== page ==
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Guest Posts, emotions, Truth

On Anger

March 7, 2019

By Megan Wildhood

Maybe I’m old fashioned, but it makes me angry when people don’t mean what they say. It makes me angry when people think I should be okay with broken promises and unkept commitments. I am not. I will not be. And I will not apologize for my “high standards.” Without integrity, there is no basis for communication, let alone accountability and responsibility.

It makes me angry that people think “obligation” is a dirty word everyone should be free from. An entire industry called “self help” profits from people’s fear of accountability. Here’s all the self-help you need: take responsibility for your shit, mean what you say and follow through.

It makes me angry when I tell people about a difficulty I’m having with another person and they try to guess what the others involved are thinking instead of listening to ME, the person right in front of them.

This idea that I’d be less angry, less hurt if only I knew what the other person is thinking, makes me angry.

False peace makes me angry.

Dismissing the responsibility to call a spade a spade by saying “there are two sides to every story” makes me angry. There may be two sides, or multiple sides; it does not mean they are all correct.

It makes me angry when people say “reach out,” and “you are not alone.” Are you willing to be reached out to, to show up to prove someone isn’t alone? If not, shut up. Do not refer the people you claim are your friends to the suicide hotline. Do not ask them what they are doing to take care of themselves. Show up or shut up.

It makes me angry when someone professes to treasure me and then doesn’t work to patch things up when something goes awry in our relationship. It makes it hard to believe what they say about caring so much about me and empty words make me angry. As does being blamed for having “trust issues.”

Denial makes me angry. It makes me angry when my anger is viewed as the problem.

I’m angry that my anger, because I’m female, makes me unlikable, a bitch. If I were male, I’d be powerful; telling it like it is would win me friends, fame, a damn presidential race.

I’m angry that the main thing about female anger is still “making space,” giving permission. I don’t want or need anyone’s permission to be angry. I want to be heard, understood. More than than, I want things to change, damn it, not a pat on the head and a gold star for “letting it all out.”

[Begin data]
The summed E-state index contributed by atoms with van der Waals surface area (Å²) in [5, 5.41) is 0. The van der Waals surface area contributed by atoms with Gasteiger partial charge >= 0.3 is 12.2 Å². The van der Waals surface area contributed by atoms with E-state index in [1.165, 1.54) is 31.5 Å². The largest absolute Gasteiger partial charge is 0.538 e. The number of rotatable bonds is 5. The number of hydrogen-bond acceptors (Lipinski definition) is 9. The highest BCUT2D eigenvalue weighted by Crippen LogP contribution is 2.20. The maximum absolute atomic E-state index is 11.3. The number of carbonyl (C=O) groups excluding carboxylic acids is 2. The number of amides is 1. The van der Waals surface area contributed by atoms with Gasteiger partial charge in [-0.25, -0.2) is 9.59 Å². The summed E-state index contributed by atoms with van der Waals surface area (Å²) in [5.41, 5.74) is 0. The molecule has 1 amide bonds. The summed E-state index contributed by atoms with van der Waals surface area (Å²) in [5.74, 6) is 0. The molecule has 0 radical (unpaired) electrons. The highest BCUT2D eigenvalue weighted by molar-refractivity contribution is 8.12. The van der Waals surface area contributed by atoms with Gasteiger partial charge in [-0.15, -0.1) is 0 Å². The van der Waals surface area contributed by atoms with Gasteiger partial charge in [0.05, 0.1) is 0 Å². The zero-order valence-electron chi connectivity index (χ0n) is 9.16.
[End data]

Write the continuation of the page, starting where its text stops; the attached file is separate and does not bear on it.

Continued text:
It makes me angry that “venting” is believed to sufficiently deal with anger.

“Baby steps” make me angry. Evil and darkness take as much as they want and yet, goodness settles for “a step in the right direction?” Enough of that noise.

“I’m busy” makes me angry. You’re not a victim of your schedule. You make time for what you value. I’m angry that there will be, as there always is, colossal pushback on this. I’m not going to listen to it anymore.

It makes me angry that anger is demoted to a “second-level” emotion, as if it’s not as valid as sadness. What I “really” feel is anger, actually. Anger all the way down. My smoldering despair is not underneath my anger; it is a separate entity entirely.

I am angry when people, professionals or otherwise, tell me the structure of my own soul and still believe they’re helping. There is no amount of reading you can do, licenses you can get, or letters you can put after your name that exempts you from listening to me about my own experience.

It makes me angry that I can (maybe, if I’m lucky, if I don’t do it in a loud voice) vouch for my own experience until the instant I become a victim.

We don’t refer to each other as angels or believe each other is perfect until we die in mass shootings. That makes me angry.

It makes me angry that, when I want help – that is connection with others that doesn’t demand I contort myself for their comfort, belonging, relationship – I am referred to professionals who don’t let me define what counts as helpful and, because I am female, don’t take my pain as seriously as they would if I had an extra appendage between my legs, diagnose me with personality disorders if I’m honest about my feelings and require that I give up power in order to be “served.” This system – both the mental-health system and the culture that abdicates the worthy calling of friendship, handing it over to “experts” and “professionals” – is bananas.

It makes me angry that one of the most dangerous things you can do is be female in this world. That the misogyny, double standards, abuse, oppression, consumption and diminishment inflicted on women without end can be pointed out over and over and over again and yet, when powerful men are accused of sexual assault, everyone starts to worry about their career, their feelings, how this will affect their lives. That the hand-wringing at “the fall of men” is taken more seriously than the battered bodies and spirits of women humans.

It makes me mad that ‘madness’ means ‘crazy,’ especially if you’re female. It’s like there is no legitimate way to express anger.

Megan Wildhood is a writer, scuba diver and social worker at a crisis center in Seattle, WA. Her essays, interviews, poetry or fiction have appeared, among other publications, in The Atlantic, The Sun, Yes! Magazine and America Magazine. Long Division, a poetry chapbook ruminating on sororal estrangement and meeting the challenges of growing up, was released by Finishing Line Press in September 2017 and she’s currently working on a novel. You can learn more at meganwildhood.com.


Jen’s book ON BEING HUMAN is available for pre-order here.

Join Lidia Yuknavitch and Jen Pastiloff for their WRITING & THE BODY RETREAT. Portland April 5-7, 2019. Click the photo above.


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